Mast snapped 12/09/09
IN the early morning hours of Wednesday December 09, '09 A terrible storm struck west Georgia. Along with losing most of the roof of my home, the wind snapped the mast of our 27 bayliner buccanneer. It is in two peices broke even at the spreaders. It is currently in the weilding shop in LaGrange, GA, but a fellow sailor called me yesterday and said he has a mast off of a 25 Catalinia he is willing to sale.
My question is if the step plate from my old one will fit the CAL's:
1. does anybody know the approximate length of either
2. would I not be better off to have a mast that is not patched as opposed to one that is even if the new one is shorter?
3. Would a shorter mast's weight be close to the one I have now (I mean had.)
4 What I am missing in the problem?
Sorry to hear that... double whammy there..
Is the mast in a general welding shop, or a rigger's shop? This type of repair should be sleeved rather than simply welded back together.
You'll need to compare all dimensions or you'll be into sail and rigging modifications as well. You should also determine why your rig failed... a shroud or stay must have parted or failed.
Ultimately you'd be better off with a new mast to the original specs.. I'm assuming that you're not having your insurer fix this for you....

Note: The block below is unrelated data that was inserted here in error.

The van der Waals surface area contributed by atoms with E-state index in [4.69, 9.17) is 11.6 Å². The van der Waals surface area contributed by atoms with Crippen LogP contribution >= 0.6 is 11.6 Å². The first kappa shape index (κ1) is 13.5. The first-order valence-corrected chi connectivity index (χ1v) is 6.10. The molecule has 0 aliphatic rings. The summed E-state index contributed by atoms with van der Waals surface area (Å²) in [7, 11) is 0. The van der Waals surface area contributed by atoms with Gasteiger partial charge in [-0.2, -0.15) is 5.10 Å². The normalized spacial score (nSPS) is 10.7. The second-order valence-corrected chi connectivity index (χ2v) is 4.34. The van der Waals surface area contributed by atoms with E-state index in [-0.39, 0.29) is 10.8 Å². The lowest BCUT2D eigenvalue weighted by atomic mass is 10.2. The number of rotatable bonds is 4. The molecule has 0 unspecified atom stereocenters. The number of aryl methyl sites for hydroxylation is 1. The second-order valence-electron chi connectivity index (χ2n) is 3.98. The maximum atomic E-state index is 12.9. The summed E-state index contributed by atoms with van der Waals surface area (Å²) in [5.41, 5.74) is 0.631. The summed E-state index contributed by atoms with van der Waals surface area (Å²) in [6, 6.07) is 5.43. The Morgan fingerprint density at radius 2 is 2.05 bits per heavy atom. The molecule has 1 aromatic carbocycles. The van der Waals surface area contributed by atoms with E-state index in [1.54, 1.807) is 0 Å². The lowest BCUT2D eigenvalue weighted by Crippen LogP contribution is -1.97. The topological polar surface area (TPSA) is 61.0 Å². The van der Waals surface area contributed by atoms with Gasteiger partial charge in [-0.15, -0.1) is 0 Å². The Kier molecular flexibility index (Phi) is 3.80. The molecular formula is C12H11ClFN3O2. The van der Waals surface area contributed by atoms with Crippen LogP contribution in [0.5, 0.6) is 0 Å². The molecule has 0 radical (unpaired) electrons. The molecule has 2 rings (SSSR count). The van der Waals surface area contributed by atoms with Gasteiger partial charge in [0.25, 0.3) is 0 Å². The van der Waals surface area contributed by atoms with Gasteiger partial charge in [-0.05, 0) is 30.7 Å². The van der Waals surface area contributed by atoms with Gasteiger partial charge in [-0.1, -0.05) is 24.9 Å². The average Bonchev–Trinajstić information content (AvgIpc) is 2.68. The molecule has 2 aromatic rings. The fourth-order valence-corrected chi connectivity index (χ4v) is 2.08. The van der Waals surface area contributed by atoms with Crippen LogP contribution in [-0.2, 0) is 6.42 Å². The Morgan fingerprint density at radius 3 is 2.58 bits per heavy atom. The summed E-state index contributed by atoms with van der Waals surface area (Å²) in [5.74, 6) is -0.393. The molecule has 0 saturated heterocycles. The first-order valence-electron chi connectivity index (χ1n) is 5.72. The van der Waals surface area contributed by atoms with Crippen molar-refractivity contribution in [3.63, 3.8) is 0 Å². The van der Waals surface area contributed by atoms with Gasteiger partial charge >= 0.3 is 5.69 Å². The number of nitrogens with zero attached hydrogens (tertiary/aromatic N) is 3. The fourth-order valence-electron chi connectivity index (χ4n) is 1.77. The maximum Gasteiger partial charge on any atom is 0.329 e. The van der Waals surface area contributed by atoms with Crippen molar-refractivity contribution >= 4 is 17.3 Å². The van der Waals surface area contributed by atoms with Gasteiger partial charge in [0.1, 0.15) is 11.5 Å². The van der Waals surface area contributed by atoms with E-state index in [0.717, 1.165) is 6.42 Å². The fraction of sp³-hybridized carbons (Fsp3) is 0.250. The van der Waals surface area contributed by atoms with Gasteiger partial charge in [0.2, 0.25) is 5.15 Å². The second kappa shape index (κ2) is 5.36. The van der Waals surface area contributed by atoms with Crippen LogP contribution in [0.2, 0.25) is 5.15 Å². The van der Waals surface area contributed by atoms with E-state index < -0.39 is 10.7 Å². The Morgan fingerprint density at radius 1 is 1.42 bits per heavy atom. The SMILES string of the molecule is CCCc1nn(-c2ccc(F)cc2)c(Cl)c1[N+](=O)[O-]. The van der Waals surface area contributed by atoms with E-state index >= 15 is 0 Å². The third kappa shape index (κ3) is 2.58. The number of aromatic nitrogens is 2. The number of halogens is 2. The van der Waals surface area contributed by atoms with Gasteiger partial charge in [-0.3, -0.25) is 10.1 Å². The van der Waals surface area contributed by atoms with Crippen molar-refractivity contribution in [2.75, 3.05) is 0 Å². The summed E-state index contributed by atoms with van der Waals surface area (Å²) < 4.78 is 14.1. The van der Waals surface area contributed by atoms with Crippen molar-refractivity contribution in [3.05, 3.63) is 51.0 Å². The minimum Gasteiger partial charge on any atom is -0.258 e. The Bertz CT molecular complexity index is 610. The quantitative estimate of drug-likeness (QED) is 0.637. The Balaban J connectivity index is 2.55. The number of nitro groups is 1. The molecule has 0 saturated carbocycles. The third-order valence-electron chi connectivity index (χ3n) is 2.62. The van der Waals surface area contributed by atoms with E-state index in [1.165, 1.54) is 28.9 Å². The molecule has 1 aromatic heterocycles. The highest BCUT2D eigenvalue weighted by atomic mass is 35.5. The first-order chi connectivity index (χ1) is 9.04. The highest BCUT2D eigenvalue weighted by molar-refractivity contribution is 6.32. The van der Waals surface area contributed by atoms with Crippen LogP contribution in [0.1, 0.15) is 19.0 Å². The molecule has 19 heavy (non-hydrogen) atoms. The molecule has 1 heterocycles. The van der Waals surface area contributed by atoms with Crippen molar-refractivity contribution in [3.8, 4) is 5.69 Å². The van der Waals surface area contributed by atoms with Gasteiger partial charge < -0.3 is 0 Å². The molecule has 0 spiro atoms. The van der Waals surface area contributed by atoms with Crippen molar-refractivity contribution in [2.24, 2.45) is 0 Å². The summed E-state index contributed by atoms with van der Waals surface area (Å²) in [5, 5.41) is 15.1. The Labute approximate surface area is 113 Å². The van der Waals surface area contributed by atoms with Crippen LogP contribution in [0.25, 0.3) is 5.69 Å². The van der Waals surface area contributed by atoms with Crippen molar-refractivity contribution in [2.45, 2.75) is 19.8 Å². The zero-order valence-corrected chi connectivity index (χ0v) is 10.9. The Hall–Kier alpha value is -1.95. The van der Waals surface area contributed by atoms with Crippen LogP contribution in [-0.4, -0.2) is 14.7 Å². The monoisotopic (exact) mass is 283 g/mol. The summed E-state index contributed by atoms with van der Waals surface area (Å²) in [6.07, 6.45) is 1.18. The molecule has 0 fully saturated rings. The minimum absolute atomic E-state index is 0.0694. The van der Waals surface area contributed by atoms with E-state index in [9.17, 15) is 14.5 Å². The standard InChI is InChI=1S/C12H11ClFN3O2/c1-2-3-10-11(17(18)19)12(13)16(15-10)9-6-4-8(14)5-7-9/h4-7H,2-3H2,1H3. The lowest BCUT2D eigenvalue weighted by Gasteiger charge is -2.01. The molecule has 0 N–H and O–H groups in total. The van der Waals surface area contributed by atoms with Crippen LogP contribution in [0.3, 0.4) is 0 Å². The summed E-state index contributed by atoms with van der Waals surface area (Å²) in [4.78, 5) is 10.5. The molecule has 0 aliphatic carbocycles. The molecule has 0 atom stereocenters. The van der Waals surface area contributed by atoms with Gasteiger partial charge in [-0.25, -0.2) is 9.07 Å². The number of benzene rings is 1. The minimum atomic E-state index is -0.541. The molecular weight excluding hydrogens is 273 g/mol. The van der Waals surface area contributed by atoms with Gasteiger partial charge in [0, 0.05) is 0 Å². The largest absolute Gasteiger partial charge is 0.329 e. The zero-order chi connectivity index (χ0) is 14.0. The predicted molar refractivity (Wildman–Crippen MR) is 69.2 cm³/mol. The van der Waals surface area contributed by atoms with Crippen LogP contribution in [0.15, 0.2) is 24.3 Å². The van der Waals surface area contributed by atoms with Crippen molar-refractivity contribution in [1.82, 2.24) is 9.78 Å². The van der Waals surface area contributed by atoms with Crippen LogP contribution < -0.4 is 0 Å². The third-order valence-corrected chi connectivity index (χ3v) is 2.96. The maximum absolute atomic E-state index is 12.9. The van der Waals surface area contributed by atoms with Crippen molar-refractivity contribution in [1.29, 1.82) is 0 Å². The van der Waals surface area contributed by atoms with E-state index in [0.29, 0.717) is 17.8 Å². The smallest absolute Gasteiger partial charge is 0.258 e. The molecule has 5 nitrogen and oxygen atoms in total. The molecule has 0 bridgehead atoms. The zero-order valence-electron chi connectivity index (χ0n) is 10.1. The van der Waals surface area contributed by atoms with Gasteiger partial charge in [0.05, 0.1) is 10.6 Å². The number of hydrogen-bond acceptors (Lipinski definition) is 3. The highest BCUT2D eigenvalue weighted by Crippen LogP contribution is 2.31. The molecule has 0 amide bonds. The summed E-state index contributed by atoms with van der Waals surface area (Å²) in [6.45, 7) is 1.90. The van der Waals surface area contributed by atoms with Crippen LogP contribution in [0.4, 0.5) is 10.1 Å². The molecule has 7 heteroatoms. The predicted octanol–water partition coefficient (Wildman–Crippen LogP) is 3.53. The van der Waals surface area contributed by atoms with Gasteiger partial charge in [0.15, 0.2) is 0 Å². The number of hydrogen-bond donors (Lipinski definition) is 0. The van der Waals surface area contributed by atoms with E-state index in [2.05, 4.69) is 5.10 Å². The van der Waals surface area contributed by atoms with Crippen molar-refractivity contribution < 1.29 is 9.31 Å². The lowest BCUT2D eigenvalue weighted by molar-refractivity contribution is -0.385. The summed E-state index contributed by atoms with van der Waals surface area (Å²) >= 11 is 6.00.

For what it's worth, very long masts are too long to fabricate/anodize, and are constructed in sections.
Do not just weld!
Standard practice is to insert a sleeve inside the mast at the 2 piece interface.
Hope this helps.
I have to agree. I recently had a de-masting and learned a lot in the process. Other than taking a few inches off the base and sleeving a small area, a mast should never be overhauled. Its just one piece of extruded metal, multiple damage areas compromise the mast as a whole. It sounds like you need to bite the bullet and go with a new mast. If you decide to use a different mast from a different boat I would recommend that you make sure you are within 6 inches in height as that's what your boat was designed and rigged for. Any other variance could result in ????
Sailboatdata.com will be able to tell you a lot about rig dimensions.
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